It was precious to have this truth to hold on to. It was also precious to talk to Tracy and pretty much say goodbye. We explained our grim situation and asked her to call her two brothers in case we didn’t have a chance. We asked them all to pray for rescue and for rain. We hung up, expressing our deep love for our family. We agreed that God had blessed us incredibly and that we were so thankful for our love and life together. We prayed ourselves. Thank you for Your peace that passes all understanding, Father. Please rescue us; we know You can. Please send rain. But Your will be done. We trust You. We know You are near.
When we looked up, Kenny shook his head incredulously. “The wind has changed!” As we watched, the flames that had been moments away from eagerly lapping at our tires—just stalled. The threatening gusts were now pushing the fire away from us. No, that’s wrong. It wasn’t the gusts that did that. It very clearly was GOD, Lord over the wind. HE pushed the fire away from us. And, as if that weren’t enough, the smoke cleared enough that we noticed (He showed us!) a pull-off/parking area alongside of us that we had not seen before. We nosed out of our place in line and were able to drive more than 200 feet forward; we were out of immediate danger. The wind continued blocking the advance of the fire. Those cars behind us also moved in to the pull-off in relief. Amazed and grateful, we realized that flames no longer surrounded us. The ridge to our left had already burned and we were buffered by another vehicle; on our right side, fire was raging on the other road, a good distance from us. Peace filled our hearts. God was answering the fervent prayers of our children and grandchildren who, we found out later, had specifically prayed about the wind and for a way of escape to open up. We felt like we were in a protective bubble, the eye of the storm, the hollow of His hand. You’re a good, good Father! You are right here with us, aren’t You?
As we waited, I tried to call our sons, KJ and Greg. I couldn’t get the phone to do what I wanted. I was shaky and my eyes burned. Soon, texts and calls from our kids, words of love and encouragement, prayers for our rescue, began to pour in. How precious! They all knew. I thought about each one with sheer delight and prayed for them to love Jesus. A firefighter appeared, walking toward us from the blocked roadway in front of us. We had noticed the revolving lights from emergency vehicles dancing on the trees far ahead of us and assumed that something had happened up there to trigger the blockade. Kenny rolled down the window, choking in smoke, and asked the young man what was going on. He told us of a car on fire, downed wires, and falling trees. Emergency workers were frantically working to get us all through safely. We watched him walk back to the inferno behind us and tears welled up in our eyes. We couldn’t wait to get out of the fire and save our lives; he was walking bravely into the fire and risking his. Humbling. We prayed for him; we prayed for all of them. True heroes.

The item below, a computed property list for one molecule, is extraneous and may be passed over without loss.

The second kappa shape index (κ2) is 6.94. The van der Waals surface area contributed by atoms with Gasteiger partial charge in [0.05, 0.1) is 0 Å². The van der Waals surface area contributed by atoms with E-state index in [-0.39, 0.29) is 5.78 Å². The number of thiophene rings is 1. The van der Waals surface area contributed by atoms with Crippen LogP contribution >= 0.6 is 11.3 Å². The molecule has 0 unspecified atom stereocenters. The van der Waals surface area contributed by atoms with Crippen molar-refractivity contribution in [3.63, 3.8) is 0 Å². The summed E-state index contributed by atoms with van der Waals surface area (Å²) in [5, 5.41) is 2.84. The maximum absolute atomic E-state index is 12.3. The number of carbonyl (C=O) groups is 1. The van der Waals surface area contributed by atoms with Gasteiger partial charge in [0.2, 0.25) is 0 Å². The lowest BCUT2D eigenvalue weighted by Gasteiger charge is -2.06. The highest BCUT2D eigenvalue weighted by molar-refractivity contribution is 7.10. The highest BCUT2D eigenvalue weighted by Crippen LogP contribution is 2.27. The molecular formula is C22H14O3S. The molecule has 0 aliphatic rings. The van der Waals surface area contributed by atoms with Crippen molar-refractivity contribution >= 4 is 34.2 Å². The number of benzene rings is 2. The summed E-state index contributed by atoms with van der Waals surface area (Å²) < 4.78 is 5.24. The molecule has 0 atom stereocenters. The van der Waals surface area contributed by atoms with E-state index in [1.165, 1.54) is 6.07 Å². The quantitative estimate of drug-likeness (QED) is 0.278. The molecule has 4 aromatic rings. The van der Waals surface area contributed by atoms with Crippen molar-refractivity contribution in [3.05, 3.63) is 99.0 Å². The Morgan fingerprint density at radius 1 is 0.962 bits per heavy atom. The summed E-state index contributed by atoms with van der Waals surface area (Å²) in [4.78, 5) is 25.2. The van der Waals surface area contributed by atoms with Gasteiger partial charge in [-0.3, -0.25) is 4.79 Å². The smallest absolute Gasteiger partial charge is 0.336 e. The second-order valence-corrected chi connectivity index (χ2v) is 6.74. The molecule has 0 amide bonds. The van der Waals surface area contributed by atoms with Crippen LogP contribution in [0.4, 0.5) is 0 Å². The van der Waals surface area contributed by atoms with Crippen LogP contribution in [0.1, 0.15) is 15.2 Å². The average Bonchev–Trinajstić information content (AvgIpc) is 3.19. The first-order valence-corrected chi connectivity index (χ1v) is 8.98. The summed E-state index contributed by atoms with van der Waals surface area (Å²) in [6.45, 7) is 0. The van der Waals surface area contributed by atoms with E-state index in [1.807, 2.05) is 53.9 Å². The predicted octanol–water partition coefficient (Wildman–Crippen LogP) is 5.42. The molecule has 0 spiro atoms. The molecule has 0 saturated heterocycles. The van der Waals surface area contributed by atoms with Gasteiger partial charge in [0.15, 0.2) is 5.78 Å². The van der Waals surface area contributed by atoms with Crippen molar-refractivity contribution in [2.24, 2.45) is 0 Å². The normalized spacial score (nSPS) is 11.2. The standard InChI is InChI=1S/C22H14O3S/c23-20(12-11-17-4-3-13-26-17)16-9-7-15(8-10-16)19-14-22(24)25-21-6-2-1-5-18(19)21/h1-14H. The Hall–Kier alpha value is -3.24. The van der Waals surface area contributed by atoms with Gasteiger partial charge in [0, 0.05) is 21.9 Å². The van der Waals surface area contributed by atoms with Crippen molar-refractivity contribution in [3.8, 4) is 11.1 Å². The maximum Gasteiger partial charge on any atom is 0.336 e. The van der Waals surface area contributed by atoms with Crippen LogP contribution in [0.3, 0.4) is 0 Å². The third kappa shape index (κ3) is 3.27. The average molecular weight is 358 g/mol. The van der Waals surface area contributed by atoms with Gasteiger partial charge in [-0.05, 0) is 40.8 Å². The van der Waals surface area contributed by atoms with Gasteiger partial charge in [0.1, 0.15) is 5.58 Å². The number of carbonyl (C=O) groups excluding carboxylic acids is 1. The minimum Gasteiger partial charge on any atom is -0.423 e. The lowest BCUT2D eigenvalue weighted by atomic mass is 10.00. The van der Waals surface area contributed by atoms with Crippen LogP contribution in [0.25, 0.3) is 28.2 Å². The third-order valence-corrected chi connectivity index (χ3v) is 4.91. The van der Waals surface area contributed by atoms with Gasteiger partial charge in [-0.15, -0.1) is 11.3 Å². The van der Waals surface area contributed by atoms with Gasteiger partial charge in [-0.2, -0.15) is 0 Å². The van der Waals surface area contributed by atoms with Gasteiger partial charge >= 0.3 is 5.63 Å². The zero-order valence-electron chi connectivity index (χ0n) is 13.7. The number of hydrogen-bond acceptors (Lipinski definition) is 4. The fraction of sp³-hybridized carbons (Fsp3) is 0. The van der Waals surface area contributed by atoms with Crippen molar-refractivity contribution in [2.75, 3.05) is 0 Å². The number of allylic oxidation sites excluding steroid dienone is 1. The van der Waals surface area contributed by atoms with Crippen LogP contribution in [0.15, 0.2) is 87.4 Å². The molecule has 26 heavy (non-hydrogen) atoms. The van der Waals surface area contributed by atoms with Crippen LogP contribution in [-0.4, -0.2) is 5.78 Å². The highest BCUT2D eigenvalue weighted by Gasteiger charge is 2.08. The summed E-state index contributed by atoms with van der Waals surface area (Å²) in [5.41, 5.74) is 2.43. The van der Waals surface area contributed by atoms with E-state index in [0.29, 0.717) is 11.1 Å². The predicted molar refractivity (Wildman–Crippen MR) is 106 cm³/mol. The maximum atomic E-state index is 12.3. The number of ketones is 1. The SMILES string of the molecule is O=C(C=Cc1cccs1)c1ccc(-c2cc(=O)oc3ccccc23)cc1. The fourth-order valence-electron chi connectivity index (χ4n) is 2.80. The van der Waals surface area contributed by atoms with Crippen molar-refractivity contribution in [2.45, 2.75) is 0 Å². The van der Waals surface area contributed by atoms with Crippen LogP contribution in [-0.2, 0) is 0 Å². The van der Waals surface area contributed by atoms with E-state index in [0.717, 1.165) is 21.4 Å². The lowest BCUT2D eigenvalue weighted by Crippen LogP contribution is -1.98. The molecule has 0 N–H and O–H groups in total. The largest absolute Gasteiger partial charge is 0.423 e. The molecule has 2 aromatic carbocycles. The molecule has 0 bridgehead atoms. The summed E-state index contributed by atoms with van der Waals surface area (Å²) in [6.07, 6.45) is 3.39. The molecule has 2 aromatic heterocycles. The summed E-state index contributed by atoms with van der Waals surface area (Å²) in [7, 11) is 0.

And then we were moving. Three firetrucks edged by us on the rocky shoulder. The dam was breached. One by one, with incredible courtesy, the line of cars slid forward, soberly passing the blackened shell of a car that had been pushed aside by the rescue workers so the rest of us could squeeze by. Like a flighty thoroughbred out of the gate, we fairly flew down the parkway, the road empty before us. We marveled how quickly those ahead of us had disappeared into the smoky distance. But we were not out of the woods yet…literally. At each twist and turn of the exit route, flames leapt out at us from the burning shrubs and trees that lined the road. Fiery branches fell around us. Smoke slowed us. It was raining embers, ash and soot. Downed trees still burning toppled in front of us and we drove right through the flames. Brush caught under our car, and we were dragging it along our escape path, hoping and praying it wasn’t burning. We were too afraid to stop and see.
Pigeon Forge came into view, and I was giddy with relief and gratitude. We pulled over to remove the debris and call our family. It started to rain!
The fire hadn’t gotten this far, though the hills on the edge of town glowed the orange-red warning of impending doom. We had traveled about 4 miles to get here from Westgate. It had taken us nearly an hour, the longest and most stressful hour I had experienced in a very long time. I think we were both crying. I know we were rejoicing in our Savior. And so were our kids. We KNOW He rescued us--again. He was with us every single minute. Thank you, Mighty and Merciful Father!
His name is Immanuel, God with us. His Presence is a present we get to enjoy every single day. He’s not just for Christmas. He’s not just for life-threatening wildfires. He’s for right now.
Aren’t you grateful too?